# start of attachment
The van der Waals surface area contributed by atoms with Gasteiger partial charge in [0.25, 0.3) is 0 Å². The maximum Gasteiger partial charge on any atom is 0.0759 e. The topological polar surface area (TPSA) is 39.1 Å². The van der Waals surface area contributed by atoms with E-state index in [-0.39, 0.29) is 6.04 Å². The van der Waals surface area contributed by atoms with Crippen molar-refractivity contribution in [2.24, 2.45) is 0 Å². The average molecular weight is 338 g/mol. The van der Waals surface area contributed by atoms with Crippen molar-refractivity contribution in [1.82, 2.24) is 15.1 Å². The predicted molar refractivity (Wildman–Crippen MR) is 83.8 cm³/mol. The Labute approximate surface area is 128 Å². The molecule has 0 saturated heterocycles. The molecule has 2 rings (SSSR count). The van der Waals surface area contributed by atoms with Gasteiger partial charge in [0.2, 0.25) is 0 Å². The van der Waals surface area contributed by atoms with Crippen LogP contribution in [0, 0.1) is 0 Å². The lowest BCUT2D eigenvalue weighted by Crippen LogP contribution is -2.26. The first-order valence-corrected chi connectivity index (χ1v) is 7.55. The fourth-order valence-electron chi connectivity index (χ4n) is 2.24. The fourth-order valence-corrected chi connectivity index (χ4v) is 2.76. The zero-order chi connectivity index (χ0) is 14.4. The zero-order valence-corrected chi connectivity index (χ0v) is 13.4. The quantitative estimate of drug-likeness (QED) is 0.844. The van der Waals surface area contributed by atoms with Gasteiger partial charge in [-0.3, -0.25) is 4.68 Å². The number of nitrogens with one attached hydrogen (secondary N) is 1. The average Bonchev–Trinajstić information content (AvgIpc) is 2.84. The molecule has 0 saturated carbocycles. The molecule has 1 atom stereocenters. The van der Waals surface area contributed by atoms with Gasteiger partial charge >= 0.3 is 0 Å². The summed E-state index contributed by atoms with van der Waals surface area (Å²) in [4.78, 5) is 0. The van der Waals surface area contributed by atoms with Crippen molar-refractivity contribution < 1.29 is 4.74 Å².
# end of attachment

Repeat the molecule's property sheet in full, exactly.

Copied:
The van der Waals surface area contributed by atoms with Gasteiger partial charge in [0.25, 0.3) is 0 Å². The maximum Gasteiger partial charge on any atom is 0.0759 e. The topological polar surface area (TPSA) is 39.1 Å². The van der Waals surface area contributed by atoms with E-state index in [-0.39, 0.29) is 6.04 Å². The van der Waals surface area contributed by atoms with Crippen molar-refractivity contribution in [2.24, 2.45) is 0 Å². The average molecular weight is 338 g/mol. The van der Waals surface area contributed by atoms with Crippen molar-refractivity contribution in [1.82, 2.24) is 15.1 Å². The predicted molar refractivity (Wildman–Crippen MR) is 83.8 cm³/mol. The Labute approximate surface area is 128 Å². The molecule has 0 saturated heterocycles. The molecule has 2 rings (SSSR count). The van der Waals surface area contributed by atoms with Gasteiger partial charge in [0.2, 0.25) is 0 Å². The van der Waals surface area contributed by atoms with Crippen LogP contribution in [0, 0.1) is 0 Å². The lowest BCUT2D eigenvalue weighted by Crippen LogP contribution is -2.26. The first-order valence-corrected chi connectivity index (χ1v) is 7.55. The fourth-order valence-electron chi connectivity index (χ4n) is 2.24. The fourth-order valence-corrected chi connectivity index (χ4v) is 2.76. The zero-order chi connectivity index (χ0) is 14.4. The zero-order valence-corrected chi connectivity index (χ0v) is 13.4. The quantitative estimate of drug-likeness (QED) is 0.844. The van der Waals surface area contributed by atoms with Gasteiger partial charge in [-0.3, -0.25) is 4.68 Å². The number of nitrogens with one attached hydrogen (secondary N) is 1. The average Bonchev–Trinajstić information content (AvgIpc) is 2.84. The molecule has 0 saturated carbocycles. The molecule has 1 atom stereocenters. The van der Waals surface area contributed by atoms with Gasteiger partial charge >= 0.3 is 0 Å². The summed E-state index contributed by atoms with van der Waals surface area (Å²) in [4.78, 5) is 0. The van der Waals surface area contributed by atoms with Crippen molar-refractivity contribution < 1.29 is 4.74 Å².